The GAZE International Film Festival: Showcasing Diversity

Ahead of this year’s GAZE International Film Festival, manager and CEO Noel Sutton sat down with OTwo to talk about this year’s festival, and the need for diversity in post-referendum Ireland.[br]Dublin is home to a number of film festivals, but perhaps the most unique of these is the GAZE International Film Festival. Now in its 24th year, and focusing on films about or made by LGBT people, the festival has become an enormous draw for crowds each summer when it takes place. At its core is the integrity and artistry of the films they show, however, as festival manager Noel Sutton is keen to stress.“We would travel a bit to see what’s out there,” Sutton says. “We would work with the distributors – international distributors – not just LGBT distributors, but major distributors to see what they have coming down the line. So we select from what’s available on an international basis. And then on an Irish basis, we spend a lot of time working with schools and colleges to develop and present a platform for people to present their material. Over the last few years we’ve been very lucky with the amount of Irish content, and specifically the fact that people are actually making content for our festival as well.”As usual, this year’s festival will take place over the August bank holiday. All details haven’t been announced, and Sutton is reticent about revealing the line up to OTwo yet. He confirms that there will be an Irish feature premiered. “Can’t tell you yet!” he laughs when pressed on what it will be. “What I can tell you is that it will happen the August bank holiday weekend, again… It’ll be in the Lighthouse Cinema. We will have probably around 38 screenings, features, documentaries, shorts, programs.”“Every year we try to do something new, something different, so we’re working on what that will be this year,” he continues. “And then we try to have different threads that run through the festival. And again that pretty much depends on what’s available to us to show. We open a submission process at the beginning of the year that doesn’t close until the end of May, so it’s hard at the moment to know what’s out there.”The films are central for Sutton, but he is also very aware of the festival’s importance in a number of other areas, such as increasing diversity and political awareness of LGBT lives and stories. “As an LGBT film festival it’s not just about screening some movies at the weekend. There’s the whole education side behind it, which is just as important as the festival itself. Because politically, I suppose, just by having an LGBT film festival, it’s political, we’re taking a stand. And I suppose what we’re doing is making sure that LGBT people have a cultural point, but also that we can use our stories because film is about storytelling, documentary is about storytelling. So what we want to do is take those stories and utilise them to the best to be able to bring them and show them in places where they would not normally be seen.”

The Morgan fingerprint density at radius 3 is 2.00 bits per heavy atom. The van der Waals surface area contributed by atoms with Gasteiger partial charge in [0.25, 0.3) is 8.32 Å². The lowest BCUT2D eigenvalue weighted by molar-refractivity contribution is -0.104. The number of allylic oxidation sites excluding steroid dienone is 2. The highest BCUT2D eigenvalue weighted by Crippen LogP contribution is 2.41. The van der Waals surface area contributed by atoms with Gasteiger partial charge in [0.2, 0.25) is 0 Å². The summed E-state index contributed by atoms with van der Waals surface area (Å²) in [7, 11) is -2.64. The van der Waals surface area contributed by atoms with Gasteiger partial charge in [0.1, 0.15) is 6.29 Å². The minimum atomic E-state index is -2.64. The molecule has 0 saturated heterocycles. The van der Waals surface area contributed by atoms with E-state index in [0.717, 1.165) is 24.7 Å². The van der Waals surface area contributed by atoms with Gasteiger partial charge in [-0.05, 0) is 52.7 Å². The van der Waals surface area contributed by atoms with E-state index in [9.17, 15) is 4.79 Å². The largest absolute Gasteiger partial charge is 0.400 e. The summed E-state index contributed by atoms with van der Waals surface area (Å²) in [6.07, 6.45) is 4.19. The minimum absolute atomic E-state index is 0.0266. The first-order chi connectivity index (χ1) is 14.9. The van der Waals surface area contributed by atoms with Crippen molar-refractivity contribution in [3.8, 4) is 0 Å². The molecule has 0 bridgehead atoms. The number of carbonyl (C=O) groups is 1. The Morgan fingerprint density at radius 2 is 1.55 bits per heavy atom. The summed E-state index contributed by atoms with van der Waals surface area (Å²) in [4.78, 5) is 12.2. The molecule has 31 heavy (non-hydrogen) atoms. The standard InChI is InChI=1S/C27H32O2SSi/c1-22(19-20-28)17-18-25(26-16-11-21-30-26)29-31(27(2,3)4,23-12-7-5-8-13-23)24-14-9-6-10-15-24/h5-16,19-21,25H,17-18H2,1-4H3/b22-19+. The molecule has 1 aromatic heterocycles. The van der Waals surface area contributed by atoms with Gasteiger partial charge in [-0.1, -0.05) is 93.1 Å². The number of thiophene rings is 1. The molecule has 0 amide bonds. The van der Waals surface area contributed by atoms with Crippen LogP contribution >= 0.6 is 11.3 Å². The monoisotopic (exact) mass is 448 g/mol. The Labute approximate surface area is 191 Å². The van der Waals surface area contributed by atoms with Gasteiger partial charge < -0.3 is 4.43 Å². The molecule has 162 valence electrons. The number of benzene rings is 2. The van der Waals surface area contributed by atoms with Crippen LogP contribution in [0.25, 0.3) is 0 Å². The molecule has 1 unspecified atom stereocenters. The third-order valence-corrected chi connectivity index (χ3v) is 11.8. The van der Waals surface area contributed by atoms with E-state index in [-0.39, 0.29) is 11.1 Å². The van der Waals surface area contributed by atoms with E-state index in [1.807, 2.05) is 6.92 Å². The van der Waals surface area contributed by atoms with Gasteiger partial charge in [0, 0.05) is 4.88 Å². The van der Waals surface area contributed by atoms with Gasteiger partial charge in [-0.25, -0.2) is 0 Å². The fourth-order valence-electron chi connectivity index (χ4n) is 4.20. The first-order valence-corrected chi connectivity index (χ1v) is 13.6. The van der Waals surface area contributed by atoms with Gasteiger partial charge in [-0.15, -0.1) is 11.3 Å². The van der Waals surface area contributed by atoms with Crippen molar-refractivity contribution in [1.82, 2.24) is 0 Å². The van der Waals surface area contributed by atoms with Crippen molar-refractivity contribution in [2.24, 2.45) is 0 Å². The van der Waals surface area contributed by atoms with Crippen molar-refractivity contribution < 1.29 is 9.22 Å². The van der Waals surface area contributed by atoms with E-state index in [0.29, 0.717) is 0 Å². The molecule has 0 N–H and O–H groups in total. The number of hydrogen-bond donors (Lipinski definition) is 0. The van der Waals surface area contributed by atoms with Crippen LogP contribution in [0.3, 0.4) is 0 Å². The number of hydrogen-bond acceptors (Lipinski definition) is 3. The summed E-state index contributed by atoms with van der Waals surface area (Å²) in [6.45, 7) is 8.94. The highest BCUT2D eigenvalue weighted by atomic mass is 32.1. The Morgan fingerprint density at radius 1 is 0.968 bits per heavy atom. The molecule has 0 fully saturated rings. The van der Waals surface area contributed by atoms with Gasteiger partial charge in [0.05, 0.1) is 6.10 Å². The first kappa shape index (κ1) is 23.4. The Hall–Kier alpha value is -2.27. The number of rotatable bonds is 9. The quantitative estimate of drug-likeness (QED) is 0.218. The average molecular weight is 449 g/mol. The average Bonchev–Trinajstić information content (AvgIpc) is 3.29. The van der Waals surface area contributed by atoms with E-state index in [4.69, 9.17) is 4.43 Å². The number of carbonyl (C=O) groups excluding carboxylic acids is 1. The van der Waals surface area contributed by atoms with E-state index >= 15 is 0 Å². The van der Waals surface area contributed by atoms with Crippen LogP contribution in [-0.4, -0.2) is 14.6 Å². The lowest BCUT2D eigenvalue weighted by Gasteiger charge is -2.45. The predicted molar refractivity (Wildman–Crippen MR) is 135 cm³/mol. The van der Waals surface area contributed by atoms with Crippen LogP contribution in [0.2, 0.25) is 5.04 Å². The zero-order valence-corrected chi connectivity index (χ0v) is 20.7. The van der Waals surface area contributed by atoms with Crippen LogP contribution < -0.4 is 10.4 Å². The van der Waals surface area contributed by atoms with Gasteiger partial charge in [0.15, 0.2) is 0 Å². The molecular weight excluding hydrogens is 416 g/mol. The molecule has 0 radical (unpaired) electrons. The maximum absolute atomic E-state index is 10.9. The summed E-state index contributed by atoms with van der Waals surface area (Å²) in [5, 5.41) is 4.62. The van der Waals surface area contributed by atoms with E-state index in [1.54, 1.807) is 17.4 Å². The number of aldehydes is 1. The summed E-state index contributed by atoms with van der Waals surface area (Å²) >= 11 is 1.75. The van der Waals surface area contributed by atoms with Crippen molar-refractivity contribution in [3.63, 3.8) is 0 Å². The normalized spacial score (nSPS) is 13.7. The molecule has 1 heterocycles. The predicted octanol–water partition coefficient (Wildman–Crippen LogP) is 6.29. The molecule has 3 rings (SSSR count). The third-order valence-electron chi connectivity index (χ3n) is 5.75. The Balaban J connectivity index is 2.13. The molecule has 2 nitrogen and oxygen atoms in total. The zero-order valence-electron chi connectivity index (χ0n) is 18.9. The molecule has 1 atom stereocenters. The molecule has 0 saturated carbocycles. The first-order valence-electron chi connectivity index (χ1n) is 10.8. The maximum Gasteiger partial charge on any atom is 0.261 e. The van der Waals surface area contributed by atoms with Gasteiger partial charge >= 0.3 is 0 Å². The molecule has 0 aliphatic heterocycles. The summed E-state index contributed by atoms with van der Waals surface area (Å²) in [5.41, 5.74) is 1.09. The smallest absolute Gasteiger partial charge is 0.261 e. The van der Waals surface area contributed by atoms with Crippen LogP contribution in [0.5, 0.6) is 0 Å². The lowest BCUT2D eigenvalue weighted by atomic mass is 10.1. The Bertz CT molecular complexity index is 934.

"We still have LGBT people being beaten up on the streets, being abused, who are not able to come out in their workplace."
It would be easy, then, to assume that the GAZE Festival is a film for LGBT people exclusively. Sutton feels strongly that these stories shouldn’t just be viewed by those within the community, however. “I think it’s important for LGBT people to see them, but not just LGBT people,” he explains. “I think it’s important that we try to get them seen by as many people as possible. And that’s why, over the last number of years we’ve worked on making our festival very open, that it’s not just about LGBT people. You don’t have to be gay and lesbian to come to our film festival. And as a matter of fact we have a huge diverse audience that come to our film festival, we have a committed core group of people who come to our festival annually and regularly and really engage in it and get the best out of it. But more and more, it’s becoming about being able to bring your friends and family, go and see a good movie or go and see a good documentary, and have a group of people who are likeminded, and be able to sit around afterwards and talk about it.”As a smaller film festival, getting volunteers to come in and help with the festival is essential to its success. “We rely heavily on our volunteers,” he says. “We talk about our volunteers as being the backbone of the organisation, because we wouldn’t be able to do all we want to do if we didn’t have volunteers there to get involved, to greet and chat to people and to be the front of our festival. So it’s really important and we constantly canvas for new young people to come and engage with us, to get involved in the festival. And so it’s probably something that anyone who’s maybe reading this, that might be interested, they can just pop us an email.”In a post-referendum Ireland, where marriage equality is now a reality, the GAZE film festival may seem to some like an outdated concept – an unnecessary segregation that only heights stigma. Sutton feels strongly about the importance of the existence of this kind of a festival.“There’s probably more of a place for it now than there ever was before,” he says. “Our LGBT stories, they’re powerful, just by their very existence. And we at GAZE want to make sure that we have a platform for those stories, that we share those stories with as many people as possible. We’re very lucky here now in Ireland that we do have marriage equality, that we do have certain rights, and that we do have what might be seen by other people as a cushy life. But that’s not necessarily the case. We still have LGBT people being beaten up on the streets, being abused, who are not able to come out in their workplace. And so, we still have to strive to make sure that we have full equality, but not just in Ireland, right across the globe. A lot of the stories that we show from other countries, from Poland or Sierra Leone, or any of the documentaries that come in, will show you the hardship that our brothers and sisters face. So it’s always really important that we share those stories, that we have creative platforms for those stories.”Beyond the need for diversity and representation, Sutton goes back to the basic ideal of the film festival: celebration. “It’s about us celebrating our culture,” he says. “It’s about LGBT people celebrating our identity, and having a space to do that, and to be able to do that in an open and free manner, and to celebrate. So our festival has been running for 24 years, and I sincerely think it’s going to run for at least another 24.”Interview: David MonaghanWords: Patrick KelleherThose interested in volunteering at the GAZE International Film Festival can log onto www.gaze.ie for further information. The festival will take place this August Bank Holiday weekend, from 28th July to 1st August.